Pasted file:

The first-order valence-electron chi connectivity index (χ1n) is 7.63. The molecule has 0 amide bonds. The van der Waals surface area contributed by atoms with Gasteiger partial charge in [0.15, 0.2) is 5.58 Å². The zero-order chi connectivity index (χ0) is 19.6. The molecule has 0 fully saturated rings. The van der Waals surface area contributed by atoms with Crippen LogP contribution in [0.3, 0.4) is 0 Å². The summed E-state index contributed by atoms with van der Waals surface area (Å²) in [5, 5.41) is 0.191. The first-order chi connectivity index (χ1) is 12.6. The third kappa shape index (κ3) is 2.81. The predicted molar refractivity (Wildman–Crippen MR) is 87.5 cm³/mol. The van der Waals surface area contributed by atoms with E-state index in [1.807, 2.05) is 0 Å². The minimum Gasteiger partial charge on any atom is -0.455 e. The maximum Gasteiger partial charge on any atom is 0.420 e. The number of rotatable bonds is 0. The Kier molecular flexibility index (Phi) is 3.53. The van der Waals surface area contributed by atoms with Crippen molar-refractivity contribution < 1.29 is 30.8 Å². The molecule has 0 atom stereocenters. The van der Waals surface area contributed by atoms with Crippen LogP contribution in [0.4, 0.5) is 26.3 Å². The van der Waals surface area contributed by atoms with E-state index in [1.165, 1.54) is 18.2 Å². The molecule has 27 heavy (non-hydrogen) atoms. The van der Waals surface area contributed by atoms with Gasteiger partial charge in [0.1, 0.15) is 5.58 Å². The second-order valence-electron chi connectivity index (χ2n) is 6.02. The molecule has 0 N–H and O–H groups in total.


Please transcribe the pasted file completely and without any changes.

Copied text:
The first-order valence-electron chi connectivity index (χ1n) is 7.63. The molecule has 0 amide bonds. The van der Waals surface area contributed by atoms with Gasteiger partial charge in [0.15, 0.2) is 5.58 Å². The zero-order chi connectivity index (χ0) is 19.6. The molecule has 0 fully saturated rings. The van der Waals surface area contributed by atoms with Crippen LogP contribution in [0.3, 0.4) is 0 Å². The summed E-state index contributed by atoms with van der Waals surface area (Å²) in [5, 5.41) is 0.191. The first-order chi connectivity index (χ1) is 12.6. The third kappa shape index (κ3) is 2.81. The predicted molar refractivity (Wildman–Crippen MR) is 87.5 cm³/mol. The van der Waals surface area contributed by atoms with E-state index in [1.807, 2.05) is 0 Å². The minimum Gasteiger partial charge on any atom is -0.455 e. The maximum Gasteiger partial charge on any atom is 0.420 e. The number of rotatable bonds is 0. The Kier molecular flexibility index (Phi) is 3.53. The van der Waals surface area contributed by atoms with Crippen molar-refractivity contribution < 1.29 is 30.8 Å². The molecule has 0 atom stereocenters. The van der Waals surface area contributed by atoms with Crippen LogP contribution in [0.4, 0.5) is 26.3 Å². The van der Waals surface area contributed by atoms with E-state index in [1.165, 1.54) is 18.2 Å². The molecule has 27 heavy (non-hydrogen) atoms. The van der Waals surface area contributed by atoms with Gasteiger partial charge in [0.1, 0.15) is 5.58 Å². The second-order valence-electron chi connectivity index (χ2n) is 6.02. The molecule has 0 N–H and O–H groups in total.